Yep, I’m back to the days of wondering whether someone has pooped recently. Crazy.

By Amy rnes
Photo by Stocksy

I have a new baby in the house. That’s why I’ve been mostly wearing sweatpants and trying to stick to feeding and pooping schedules. I’ve also been struggling with that sense of isolation that only someone who’s been trapped in her house with a helpless creature—day after endless day—could truly understand.

Bringing home an 8-week-old puppy quickly reminded me of something I’d long forgotten: Keeping babies alive is a pain in the ass. In all my romanticizing of the early years with my children, I zoned out on just how relentless it all was, always another diaper to change or chicken nugget to cook. There’s definitely something to be said for kids that are old enough to heat up their own pizza bagels and then vanish to watch Netflix.

Finn requires me to be pretty faithful to a schedule. If you ask the ladies I used to work with at Athleta, I’m not always amazing at that. Now and then I would forget altogether to show up for a shift, and once I was folding leggings for a full hour before someone realized I wasn’t even  on that day. Caring for infants was similarly haphazard. I mean, I never forgot anything terrible like feeding them, but I’d often have a hard time remembering the last time they nursed or slept.

On the upside, I’ve also been reminded that I’m really good at letting my little charges cry it out. In fact—as long as I know all their needs have been met—I don’t even hear the weeping. When I stick him in his play yard, Finn gives it his all for about five minutes, throwing in a little howling for good measure, then downgrades to some whimpering before resigning himself to his fate. I’ve survived kids on the floor sobbing at Target when I refused to buy a Bionicle, so I can easily wait out puppy drama. My offspring, on the other hand, can barely take 30 seconds. They try to shush him or reassure him that he’s OK. And sometimes they even pick him up and cuddle him. Suckers.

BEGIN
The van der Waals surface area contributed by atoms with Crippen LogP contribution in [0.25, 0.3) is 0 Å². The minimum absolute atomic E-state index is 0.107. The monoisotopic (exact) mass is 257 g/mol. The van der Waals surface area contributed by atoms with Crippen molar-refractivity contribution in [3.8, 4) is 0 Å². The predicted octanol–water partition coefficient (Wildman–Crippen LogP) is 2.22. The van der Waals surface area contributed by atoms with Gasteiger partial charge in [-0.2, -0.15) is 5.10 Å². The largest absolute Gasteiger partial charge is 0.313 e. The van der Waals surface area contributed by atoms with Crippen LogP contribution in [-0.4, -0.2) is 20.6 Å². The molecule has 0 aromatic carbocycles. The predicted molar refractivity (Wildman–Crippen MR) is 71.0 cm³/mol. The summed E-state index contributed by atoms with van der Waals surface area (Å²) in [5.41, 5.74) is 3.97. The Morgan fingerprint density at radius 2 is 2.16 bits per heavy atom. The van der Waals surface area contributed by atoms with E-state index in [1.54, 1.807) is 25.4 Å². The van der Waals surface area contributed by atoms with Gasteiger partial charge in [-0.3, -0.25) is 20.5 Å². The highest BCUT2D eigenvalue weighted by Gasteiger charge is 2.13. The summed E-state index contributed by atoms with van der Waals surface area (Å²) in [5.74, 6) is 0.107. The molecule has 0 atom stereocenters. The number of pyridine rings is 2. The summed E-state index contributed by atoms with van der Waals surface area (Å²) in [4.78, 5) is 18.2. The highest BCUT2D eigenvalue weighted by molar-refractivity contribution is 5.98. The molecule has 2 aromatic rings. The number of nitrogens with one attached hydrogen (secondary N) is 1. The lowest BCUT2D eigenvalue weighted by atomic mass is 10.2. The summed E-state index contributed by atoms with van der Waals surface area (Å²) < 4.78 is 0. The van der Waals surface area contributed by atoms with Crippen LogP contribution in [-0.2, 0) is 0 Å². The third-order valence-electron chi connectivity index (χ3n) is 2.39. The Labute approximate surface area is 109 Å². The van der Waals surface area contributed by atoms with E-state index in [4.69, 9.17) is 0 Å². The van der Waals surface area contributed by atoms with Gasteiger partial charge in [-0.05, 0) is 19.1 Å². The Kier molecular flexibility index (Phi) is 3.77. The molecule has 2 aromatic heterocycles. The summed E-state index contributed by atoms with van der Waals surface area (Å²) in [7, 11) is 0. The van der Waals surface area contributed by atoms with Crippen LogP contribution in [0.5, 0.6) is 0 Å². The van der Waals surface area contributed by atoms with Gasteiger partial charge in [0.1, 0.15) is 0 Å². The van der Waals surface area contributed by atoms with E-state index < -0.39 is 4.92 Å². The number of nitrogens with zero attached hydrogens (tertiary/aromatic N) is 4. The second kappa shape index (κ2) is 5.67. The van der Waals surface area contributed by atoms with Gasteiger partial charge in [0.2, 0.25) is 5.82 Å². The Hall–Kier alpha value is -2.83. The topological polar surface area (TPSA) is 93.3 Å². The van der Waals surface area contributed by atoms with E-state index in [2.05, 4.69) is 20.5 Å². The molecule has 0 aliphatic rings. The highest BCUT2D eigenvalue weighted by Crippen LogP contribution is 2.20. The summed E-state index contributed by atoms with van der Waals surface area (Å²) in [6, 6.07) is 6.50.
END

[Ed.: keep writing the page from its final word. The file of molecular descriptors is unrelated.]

I thought I knew what I was getting into. I figured that since the kids were so hot for me to get a dog, they’d do their share of standing outside at 6 a.m. watching him chew a stick rather than pee. Turns out they were excited for me to get a dog—as opposed to us. And so lately I’ve been harboring a teensy bit of rage, another feeling I haven’t felt in a while. Their dad could come and go as he pleased—the children were my problem. Meals. Permission slips. Earaches. Dentist appointments. These things all tend to fall to moms while dads remain blissfully unaware of all the moving parts that make the family machine run.

Honestly, when I was so pro having four kids all those years ago, I had no idea what I was getting into. Maybe none of us do. But this I do know now: I wouldn’t change any of it. Raising babies and puppies is hard work. Waking up at all hours. Loving someone even when they’ve done something less than lovable. It’s the payoff that perpetually draws us back in—the little hands on your cheeks pulling you in for a kiss, the pup asleep at your feet. The alternative, being alone, might work for some but not for me. I’ve learned that I need to be part of a tribe, and there’s always room for one more. Provided he doesn’t poop on my floor. 

Amy Byrnes is an essayist and journalist who writes about family, divorce, pop culture and travel. She is currently working on a memoir. You can follow her at